Beliefnet
Idol Chatter

October is for Halloween, and playoff baseball. Yesterday, the AP told a tale that suits both.
clevelandheadsm.gifThis Spring, an old bronze plaque turned up in a storage room at Jacobs Field, the Cleveland Indians’ home stadium, commemorating former Indians shortstop Ray Chapman, who was struck by a deadly pitch from Yankee Carl Mays on Aug. 17, 1920. The team added the plaque to a planned Heritage Park in March. What followed was one of the Indians’ strangest seasons on record.


In April, snowstorms hit, canceling nearly the entire first week of games, and causing the Indians to play some home games in Milwaukee. Several players had mind-boggling turnarounds, including the pitcher Fausto Carmona: 1-10 last year, he won 19 games in 2007. In August, the Tribe turned a triple play–the first-ever in the history of their 14-year-old park. Finally, at a crucial moment in the first round of the playoffs, a storm of tiny insects known as midges attacked Yankee reliever Joba Chamberlain, who promptly handed the game to the Tribe. They later advanced to play the Boston Red Sox for the right to go to the World Series.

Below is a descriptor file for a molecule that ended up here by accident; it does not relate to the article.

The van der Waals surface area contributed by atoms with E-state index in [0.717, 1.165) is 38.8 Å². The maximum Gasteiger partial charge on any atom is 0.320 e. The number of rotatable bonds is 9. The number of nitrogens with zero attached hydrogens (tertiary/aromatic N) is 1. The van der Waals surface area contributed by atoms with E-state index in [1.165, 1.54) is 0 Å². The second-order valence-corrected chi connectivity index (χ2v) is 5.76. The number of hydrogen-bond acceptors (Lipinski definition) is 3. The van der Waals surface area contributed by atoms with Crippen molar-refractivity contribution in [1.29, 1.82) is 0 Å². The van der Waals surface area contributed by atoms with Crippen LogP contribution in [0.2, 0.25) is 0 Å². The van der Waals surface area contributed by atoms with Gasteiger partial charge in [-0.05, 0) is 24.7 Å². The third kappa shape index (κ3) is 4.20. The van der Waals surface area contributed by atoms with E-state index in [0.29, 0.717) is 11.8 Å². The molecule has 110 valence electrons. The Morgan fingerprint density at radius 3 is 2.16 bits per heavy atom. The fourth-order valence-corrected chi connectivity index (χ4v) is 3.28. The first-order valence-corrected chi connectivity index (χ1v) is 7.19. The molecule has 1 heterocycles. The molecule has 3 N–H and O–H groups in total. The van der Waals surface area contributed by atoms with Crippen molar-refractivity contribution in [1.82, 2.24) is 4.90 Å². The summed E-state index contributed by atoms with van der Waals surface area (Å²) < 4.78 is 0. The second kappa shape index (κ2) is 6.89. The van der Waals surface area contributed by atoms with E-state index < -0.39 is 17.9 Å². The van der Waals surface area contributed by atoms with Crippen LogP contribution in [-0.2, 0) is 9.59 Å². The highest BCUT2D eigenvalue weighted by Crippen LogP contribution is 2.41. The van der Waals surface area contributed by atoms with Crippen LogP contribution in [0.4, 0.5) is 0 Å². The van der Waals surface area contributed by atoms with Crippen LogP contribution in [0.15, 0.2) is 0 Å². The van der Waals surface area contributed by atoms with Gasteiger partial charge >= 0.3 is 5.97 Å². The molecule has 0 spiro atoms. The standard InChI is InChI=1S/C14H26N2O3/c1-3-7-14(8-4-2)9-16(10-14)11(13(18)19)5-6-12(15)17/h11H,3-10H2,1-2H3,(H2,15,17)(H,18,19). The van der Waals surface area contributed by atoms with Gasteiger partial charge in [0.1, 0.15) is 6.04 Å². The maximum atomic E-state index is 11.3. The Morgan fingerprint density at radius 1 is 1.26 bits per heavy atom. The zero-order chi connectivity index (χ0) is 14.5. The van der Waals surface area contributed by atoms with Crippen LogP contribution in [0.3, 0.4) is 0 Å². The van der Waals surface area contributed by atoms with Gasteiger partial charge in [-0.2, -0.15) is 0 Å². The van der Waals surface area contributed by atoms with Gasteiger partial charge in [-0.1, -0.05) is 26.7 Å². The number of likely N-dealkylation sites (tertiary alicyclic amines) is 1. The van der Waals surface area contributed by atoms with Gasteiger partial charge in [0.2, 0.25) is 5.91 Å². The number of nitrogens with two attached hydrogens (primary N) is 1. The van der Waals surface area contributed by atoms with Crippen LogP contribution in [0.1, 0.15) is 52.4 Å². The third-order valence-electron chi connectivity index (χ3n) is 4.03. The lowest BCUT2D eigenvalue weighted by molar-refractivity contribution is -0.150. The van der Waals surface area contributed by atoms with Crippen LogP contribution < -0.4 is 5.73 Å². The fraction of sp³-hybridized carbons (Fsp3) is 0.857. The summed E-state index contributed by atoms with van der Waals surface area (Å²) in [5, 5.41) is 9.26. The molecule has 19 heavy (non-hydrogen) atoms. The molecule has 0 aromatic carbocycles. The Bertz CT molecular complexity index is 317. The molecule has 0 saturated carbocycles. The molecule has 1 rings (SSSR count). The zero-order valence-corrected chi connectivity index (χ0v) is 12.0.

Superstition has deep roots in baseball, but if the Indians go to the World Series, this story will go beyond coincidence. Consider: the first time the Indians franchise made it to the Fall Classic was 1920, the year Chapman died. And this year’s squad took sole possession of first place in the AL Central on, uh-huh, Aug. 17, the day Chapman died.
Indians fans have a lot to cheer about this year; do they owe it all to someone out there who says “boo”?

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